Trainer Graham Motion, who has trained champions including 2011 Kentucky Derby winner Animal Kingdom and 2014 Breeders' Cup Turf hero Main Sequence, has appealed a ruling by the Kentucky Horse Racing Commission suspending him five days and fining him $500 for a medication overage in the mare Kitten's Point at Keeneland last April.
The medication violation is the first for Motion in his 23-year career as a trainer.
Kitten's Point, owned by George Strawbridge Jr., won the Grade III Bewitch Stakes at Keeneland on April 24 but was found to have too much of the medication methocarbamol. The sample was confirmed at the University of California-Davis laboratory at a level of 2.9 nanograms per milliliter in her blood, above Kentucky's limit of 1.0.
Methocarbamol, also known as Robaxin, is a muscle relaxant and is classified as a Class C drug by the Kentucky Horse Racing Commission. Class C drugs are considered "those that have a therapeutic indication in the horse and have low potential to influence performance based on their presence."
After a hearing before the Board of Stewards, Motion was suspended five days from Oct. 13 to 17, during which he is "denied the privileges of all facilities under the jurisdiction of the Kentucky Horse Racing Commission." Kitten's Point has been disqualified from the victory and must forfeit the $90,000 in purse money that she earned in the $150,000 Bewitch Stakes, pending the appeal. The disqualification of Kitten's Point elevates Cay Dancer, trained by Chad Brown, as the victor in the Bewitch. Parimutuel wagering is not affected.
In a statement posted on his website, Motion stated that the recommended withdrawal time for methocarbamol in many jurisdictions, including Kentucky, is 48 hours and that Kitten's Point was last treated with it seven days before the race.
When reached by the Herald-Leader, Motion emphatically took issue with the lack of research done in establishing that withdrawal time, and he expressed concern over the way the samples were handled.
"It would be much easier for me just to pay the fine and take the suspension. I could use a five-day vacation. But that's not the point," Motion told the Herald-Leader. "The point is, we have a problem here, and this just shows how big the problem is. There is no research to back up 48 hours (withdrawal time). We're given this protocol to follow, and it turns out that the protocol we're following is done with one treatment and one treatment only. And that's not sufficient to be giving us guidelines with this medication, which I'm finding out.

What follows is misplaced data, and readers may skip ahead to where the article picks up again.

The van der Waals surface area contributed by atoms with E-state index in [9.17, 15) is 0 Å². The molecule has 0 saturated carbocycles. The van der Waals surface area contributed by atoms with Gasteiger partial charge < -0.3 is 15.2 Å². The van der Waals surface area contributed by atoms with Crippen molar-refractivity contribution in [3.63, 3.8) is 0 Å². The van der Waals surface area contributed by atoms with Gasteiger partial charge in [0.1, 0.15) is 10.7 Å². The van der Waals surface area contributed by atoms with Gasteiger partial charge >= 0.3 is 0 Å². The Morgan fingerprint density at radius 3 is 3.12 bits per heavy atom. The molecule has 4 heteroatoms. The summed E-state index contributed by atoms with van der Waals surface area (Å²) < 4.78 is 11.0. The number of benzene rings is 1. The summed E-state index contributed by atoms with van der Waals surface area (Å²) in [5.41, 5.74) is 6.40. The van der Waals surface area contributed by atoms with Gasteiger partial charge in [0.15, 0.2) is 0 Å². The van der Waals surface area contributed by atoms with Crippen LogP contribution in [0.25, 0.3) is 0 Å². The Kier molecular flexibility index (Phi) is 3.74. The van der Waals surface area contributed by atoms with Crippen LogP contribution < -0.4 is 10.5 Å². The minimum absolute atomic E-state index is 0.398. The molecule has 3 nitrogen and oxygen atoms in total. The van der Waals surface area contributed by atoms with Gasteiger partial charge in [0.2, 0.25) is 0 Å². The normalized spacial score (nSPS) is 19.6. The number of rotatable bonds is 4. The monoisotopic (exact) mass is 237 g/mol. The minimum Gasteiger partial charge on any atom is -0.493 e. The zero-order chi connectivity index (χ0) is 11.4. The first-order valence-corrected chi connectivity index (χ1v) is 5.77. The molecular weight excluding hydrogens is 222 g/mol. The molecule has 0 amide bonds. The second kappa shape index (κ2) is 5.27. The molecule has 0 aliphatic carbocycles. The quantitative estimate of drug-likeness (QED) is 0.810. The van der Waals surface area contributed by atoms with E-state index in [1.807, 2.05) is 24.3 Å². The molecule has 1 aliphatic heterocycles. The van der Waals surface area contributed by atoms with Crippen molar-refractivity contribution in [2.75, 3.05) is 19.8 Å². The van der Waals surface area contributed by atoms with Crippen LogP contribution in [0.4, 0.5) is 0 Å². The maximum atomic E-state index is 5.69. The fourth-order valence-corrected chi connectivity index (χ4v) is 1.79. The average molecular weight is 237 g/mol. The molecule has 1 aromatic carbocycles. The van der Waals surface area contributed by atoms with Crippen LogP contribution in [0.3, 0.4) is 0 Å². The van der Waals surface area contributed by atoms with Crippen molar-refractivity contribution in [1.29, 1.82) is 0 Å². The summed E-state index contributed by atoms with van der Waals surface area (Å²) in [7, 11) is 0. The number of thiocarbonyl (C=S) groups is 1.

"We have evidence to show that Robaxin that's given orally stays in the system beyond 48 hours, and this should have been dealt with. What more can we do than follow the guidelines conservatively, which is exactly what I did? I did it all winter in all other jurisdictions. We handled it the same way. And there was no margin for error in this case, because this filly was given the last dose of her prescription the Friday before the race, which was the week before. And I know that because we didn't have any more in the barn. There is no gray area here where someone messed up. I know we did nothing wrong. So that shows to me there is a problem here."
Kentucky chief state steward Barbara Borden said she could not comment on the ruling because it is under appeal.
Motion said he understands the standards trainers are held to when it comes to being responsible for their charges' medication, but he wants jurisdictions held to equally rigorous standards in the handling of test samples, given the sensitivity of the testing.
Motion specifically mentioned the room where test samples are stored at Keeneland. He said that room is used as the tack room for the outriders until two days before the meet begins.
"If we're being held to these incredibly high standards where the testing is so precise, how can they be handling our samples in a tack room that two days before was occupied by the outriders. Is that right?" Motion asked. "And we're getting ready to run The Breeders' Cup here. I think people would be pretty shocked to hear about that.
"A nanogram is a billionth of a gram. This goes beyond me; this is a concern for every trainer that is running a horse at Breeders' Cup the next month. I know I did nothing wrong, so I've got to defend myself and I've got to defend all of us as trainers. Most people don't fight these things because it's not worth it. That's why nothing gets done. And I don't blame them for that. But I happen to feel really strongly about it and I'm not just going to lay down and take a fine or a suspension without putting out my points."